Other things are always going to be popping up and demanding your attention. So you'll just do those things because it's easier than trying to tackle this thing that you don't know how to do. And then the last one, the one that it's tricky, it's got a couple of ways that it can show up in the world, but is values alignment.


So if it's out of values alignment for us, then we'll procrastinate. And that means a couple of things. One is either we don't like to do the thing itself, okay. We don't actually enjoy the act of it.


And the other is really sneaky. This is the one where it's super sneaky and you want to be on the lookout for it is if you don't believe that you would like the way that the world would look even if you were successful.


So let me give you an example. So when I was first building my coaching practice, I was having a really hard time going out and doing the thing. And part of what I wasn't understanding that was happening was there was a part of me that was really afraid that I was going to have a successful coaching business and then I would be on the hook, my calendar would be full and I would be on the hook to talking to people all day.


And there was a part of me that really was scared that my freedom would be impinged. Right. So I thought even in my best case scenario, there was a part of me that was believing I wouldn't like my life when I was successful. And that is a super sneaky one that shows up and causes procrastination because you won't take action because you're trying to protect yourself from the best case scenario, actually.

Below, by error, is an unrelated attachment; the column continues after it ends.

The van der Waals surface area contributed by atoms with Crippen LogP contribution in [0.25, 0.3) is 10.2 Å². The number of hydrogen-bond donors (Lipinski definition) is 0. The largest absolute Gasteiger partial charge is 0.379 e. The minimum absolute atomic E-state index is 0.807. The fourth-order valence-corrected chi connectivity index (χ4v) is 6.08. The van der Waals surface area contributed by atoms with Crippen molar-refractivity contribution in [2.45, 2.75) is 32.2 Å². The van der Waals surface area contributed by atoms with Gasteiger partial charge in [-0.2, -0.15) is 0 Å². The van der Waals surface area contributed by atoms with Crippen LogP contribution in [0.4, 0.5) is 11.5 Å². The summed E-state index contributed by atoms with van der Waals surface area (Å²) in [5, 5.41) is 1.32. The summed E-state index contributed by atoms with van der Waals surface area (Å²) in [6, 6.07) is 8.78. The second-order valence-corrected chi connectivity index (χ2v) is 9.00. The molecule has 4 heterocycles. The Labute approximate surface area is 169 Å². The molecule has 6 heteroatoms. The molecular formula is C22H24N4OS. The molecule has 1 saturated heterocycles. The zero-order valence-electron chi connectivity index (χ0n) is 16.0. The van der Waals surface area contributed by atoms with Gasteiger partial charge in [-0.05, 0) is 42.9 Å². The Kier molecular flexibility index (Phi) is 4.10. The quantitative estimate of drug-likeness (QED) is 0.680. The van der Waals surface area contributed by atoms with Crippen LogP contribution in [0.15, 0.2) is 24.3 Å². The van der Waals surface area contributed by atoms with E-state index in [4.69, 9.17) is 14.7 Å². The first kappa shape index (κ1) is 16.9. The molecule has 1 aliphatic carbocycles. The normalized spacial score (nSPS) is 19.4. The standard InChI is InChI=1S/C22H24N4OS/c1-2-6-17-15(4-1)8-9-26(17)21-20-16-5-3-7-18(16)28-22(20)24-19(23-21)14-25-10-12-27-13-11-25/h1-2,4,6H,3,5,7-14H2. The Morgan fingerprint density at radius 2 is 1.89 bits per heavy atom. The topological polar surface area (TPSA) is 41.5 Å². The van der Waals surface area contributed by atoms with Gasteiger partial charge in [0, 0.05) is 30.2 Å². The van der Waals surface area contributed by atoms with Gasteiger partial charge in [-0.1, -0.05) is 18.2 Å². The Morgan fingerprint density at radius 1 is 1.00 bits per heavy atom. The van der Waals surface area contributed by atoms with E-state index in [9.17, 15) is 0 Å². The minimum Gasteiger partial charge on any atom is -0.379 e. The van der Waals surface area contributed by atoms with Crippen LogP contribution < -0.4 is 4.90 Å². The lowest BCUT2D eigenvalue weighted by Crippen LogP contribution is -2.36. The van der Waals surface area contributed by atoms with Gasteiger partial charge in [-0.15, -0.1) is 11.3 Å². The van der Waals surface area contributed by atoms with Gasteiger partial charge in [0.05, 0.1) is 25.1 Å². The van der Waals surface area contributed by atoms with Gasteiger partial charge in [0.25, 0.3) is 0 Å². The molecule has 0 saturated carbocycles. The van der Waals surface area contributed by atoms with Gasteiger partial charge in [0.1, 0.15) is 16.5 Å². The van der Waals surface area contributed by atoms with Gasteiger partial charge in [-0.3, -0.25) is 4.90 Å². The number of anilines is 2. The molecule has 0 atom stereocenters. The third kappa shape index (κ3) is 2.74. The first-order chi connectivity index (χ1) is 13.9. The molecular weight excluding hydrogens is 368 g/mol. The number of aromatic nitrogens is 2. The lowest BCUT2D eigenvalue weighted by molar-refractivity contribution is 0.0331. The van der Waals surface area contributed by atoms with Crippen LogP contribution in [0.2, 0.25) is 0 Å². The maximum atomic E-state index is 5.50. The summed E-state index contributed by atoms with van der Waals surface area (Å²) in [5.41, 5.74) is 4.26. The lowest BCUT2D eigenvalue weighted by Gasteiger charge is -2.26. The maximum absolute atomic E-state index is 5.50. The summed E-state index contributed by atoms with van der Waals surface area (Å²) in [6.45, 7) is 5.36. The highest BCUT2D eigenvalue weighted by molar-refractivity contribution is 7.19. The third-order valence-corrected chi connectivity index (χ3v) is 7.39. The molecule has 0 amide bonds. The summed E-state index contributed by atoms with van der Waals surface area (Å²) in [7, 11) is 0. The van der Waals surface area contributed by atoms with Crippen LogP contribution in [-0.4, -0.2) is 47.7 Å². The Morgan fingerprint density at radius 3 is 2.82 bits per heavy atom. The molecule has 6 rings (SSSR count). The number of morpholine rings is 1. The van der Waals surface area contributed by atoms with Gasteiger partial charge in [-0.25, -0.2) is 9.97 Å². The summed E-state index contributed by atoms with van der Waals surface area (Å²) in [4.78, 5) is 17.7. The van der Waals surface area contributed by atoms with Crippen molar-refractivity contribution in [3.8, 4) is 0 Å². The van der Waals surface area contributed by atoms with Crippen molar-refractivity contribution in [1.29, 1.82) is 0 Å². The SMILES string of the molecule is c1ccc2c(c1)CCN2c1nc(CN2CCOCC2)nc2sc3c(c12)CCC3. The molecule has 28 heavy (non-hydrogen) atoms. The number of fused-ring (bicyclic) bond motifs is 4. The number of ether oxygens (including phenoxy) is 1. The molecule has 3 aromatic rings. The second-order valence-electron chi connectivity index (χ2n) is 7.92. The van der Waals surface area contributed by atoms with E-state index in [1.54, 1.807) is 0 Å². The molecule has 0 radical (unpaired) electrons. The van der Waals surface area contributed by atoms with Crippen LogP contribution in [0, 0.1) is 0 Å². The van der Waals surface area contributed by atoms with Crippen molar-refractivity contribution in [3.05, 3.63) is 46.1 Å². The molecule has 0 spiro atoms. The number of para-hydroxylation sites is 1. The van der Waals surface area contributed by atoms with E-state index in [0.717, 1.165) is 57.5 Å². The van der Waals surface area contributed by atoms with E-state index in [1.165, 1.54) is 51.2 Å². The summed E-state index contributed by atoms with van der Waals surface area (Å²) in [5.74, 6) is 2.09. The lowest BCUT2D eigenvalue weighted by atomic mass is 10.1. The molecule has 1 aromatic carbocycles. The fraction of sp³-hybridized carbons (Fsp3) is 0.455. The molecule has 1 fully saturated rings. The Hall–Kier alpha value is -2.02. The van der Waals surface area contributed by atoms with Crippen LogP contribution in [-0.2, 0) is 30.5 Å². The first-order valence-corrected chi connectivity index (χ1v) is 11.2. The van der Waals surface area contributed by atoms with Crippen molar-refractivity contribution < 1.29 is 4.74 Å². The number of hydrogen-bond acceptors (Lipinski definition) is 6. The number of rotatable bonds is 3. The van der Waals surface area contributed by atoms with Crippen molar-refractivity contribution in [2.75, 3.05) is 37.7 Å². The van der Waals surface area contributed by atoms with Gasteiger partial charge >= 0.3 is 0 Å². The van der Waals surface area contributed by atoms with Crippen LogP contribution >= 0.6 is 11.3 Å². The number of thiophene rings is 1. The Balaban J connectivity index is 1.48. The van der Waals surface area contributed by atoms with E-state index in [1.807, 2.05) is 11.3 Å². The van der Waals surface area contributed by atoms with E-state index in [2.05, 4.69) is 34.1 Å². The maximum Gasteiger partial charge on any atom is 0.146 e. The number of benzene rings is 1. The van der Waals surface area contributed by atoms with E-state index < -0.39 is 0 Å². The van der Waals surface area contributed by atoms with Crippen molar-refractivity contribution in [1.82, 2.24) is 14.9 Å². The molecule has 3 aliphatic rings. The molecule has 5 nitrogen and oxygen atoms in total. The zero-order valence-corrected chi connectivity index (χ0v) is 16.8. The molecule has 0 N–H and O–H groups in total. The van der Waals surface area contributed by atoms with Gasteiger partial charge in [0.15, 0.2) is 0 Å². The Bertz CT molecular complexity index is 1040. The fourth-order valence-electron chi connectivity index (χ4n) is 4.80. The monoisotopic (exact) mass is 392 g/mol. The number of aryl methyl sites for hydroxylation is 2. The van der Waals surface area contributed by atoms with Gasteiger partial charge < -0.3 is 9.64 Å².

So reconciling yourself with that when I realized like, oh, I actually really love talking to people on the phone. And when my calendar is full, I'm going to have a day full of the thing I most love to do in the world. That was when it started to get easy to take action around that stuff. So there's that one. And then if you don't believe that it's possible for you, go find a model.


Go find somebody who's already I promise you somebody else has already figured out how to do either the thing that you're trying to do or something very close to it. Go find them and watch them. Yeah. This is the way that everybody learns to walk when we're growing up.


Diana: I call them expanders.


Ben: Yeah. We find a model and then we imitate them basically to the best of our ability until we figure it out for ourselves. So imitate before you innovate.


Diana: Love that. Yeah, I've had that sneaky one often because I was so burnt out as a photographer and a graphic designer that I often will not launch something that I have fully in my soul. Ready? I know it's going to be good. I know it's going to be epic. But I'm like, I'm scared to work that hard again. Upper limiting yourself.


Ben: Yeah. I had one client — this was her favorite — she loved to have somebody say, yes, I want to sign, I'm ready to pay you. Send over the contract. And then she would wait for weeks and she's like, I don't understand, I'm procrastinating on this.